A few weeks ago, our driver Vinod came up to us with an anxious plea. He was seeking admission for his son into a well-known private school in our area and he wanted us to help. It is quite another matter that we ourselves are stricken by doubt over our almost three-year-old's school admissions. However, the requisite letters of recommendation with polite hints of financial assistance were dispatched at the earliest. We didn't have to wait too long. The rejections came back quick and clear. Out of the three schools that he had applied to, not one had found the applications or the pleas satisfactory enough.
He still had the option of making his son join a government school which is close to his house or a school run as part of an orphanage. Both of which did not appeal to him, to put it very mildly. The very thought of putting his child into what he perceived to be a below par education system goes against what he has been working towards all his adult life. Vinod and most of the domestic workers I have spoken to have no qualms about spending even half of what they earn on their children's education.
A private "English medium" school is the first port of call for any parent wanting a better future for their child.
Which is what got me wondering -- why is our aspiring middle class willing to pay such a price premium for their kids' education in private schools? Some of the things that came up through the conversations that I had were:
There may have been umpteen parliamentary debates and editorial columns about the merits and demerits of English as the language of teaching in schools. But for Vinod, and indeed any of us hustling to get our kids an education that measures up to anything, fluency in English remains the basic standard that we aspire to.
And one does not really need to pull up statistics to underline the glaring absence of good teachers of English -- especially in primary schools. A private "English medium" school is, therefore, the first port of call for any parent wanting a better future for their child.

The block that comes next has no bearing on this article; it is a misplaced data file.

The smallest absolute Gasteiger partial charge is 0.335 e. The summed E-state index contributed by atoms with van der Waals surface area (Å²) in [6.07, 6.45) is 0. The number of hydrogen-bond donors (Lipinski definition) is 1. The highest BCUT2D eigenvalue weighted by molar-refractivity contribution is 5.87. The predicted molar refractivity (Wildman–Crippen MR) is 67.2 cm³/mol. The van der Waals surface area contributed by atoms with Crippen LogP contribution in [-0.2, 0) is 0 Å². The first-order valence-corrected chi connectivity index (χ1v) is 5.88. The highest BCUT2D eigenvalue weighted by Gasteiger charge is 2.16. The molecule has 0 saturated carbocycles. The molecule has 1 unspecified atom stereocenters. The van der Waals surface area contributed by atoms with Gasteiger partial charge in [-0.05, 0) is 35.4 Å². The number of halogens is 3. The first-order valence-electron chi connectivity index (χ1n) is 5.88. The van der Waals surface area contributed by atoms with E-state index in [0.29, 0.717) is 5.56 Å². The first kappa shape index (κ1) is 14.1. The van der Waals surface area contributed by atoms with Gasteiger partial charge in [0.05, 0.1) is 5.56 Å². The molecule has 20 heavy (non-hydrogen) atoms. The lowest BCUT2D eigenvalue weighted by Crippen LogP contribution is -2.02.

If it is in the Queen's language that we seek acceptability -- it is in the daunting maze of school boards that one tries to establish merit. If the already-past-nouveau-stage rich are busy pushing their progeny into International Baccalaureate programmes, Vinod is seeking a step up from the vernacular-language-heavy State Board. He hopes that a certificate from one of the more widely recognized programmes will open more windows of opportunity for his children. He is even willing to shell out those extra rupees to send his kids to tuitions that will ensure that they will perform well in these systems.
From what I could gather, it all boils down to: employability, independence and, most importantly, respectability.
This was one of the more interesting things that came up in the conversations that I had with Vinod and others like him – people who were literally stretching themselves out for their kids. Education as a way up in life is now a motto for everyone in the community. Anyone who is not going that extra mile for their kid is not doing enough! By virtue of this subtle community subtext, most people find it a given to do the best that they can for their children's education. Everyone is working towards moving the whole community up from where they are at present.
From what I could gather, it all boils down to: employability, independence and, most importantly, respectability. When I speak to Vinod about his own education, he tells me with pride about his brother, who works in a private firm and has a visiting card to his name. The credibility associated with a lettered position is clearly something that Vinod, who spends most of his time behind the steering wheel of a car, cannot lay claim to. Even if his earnings are at par or even more than his brother. "My son will not be a driver," he tells me, with finality.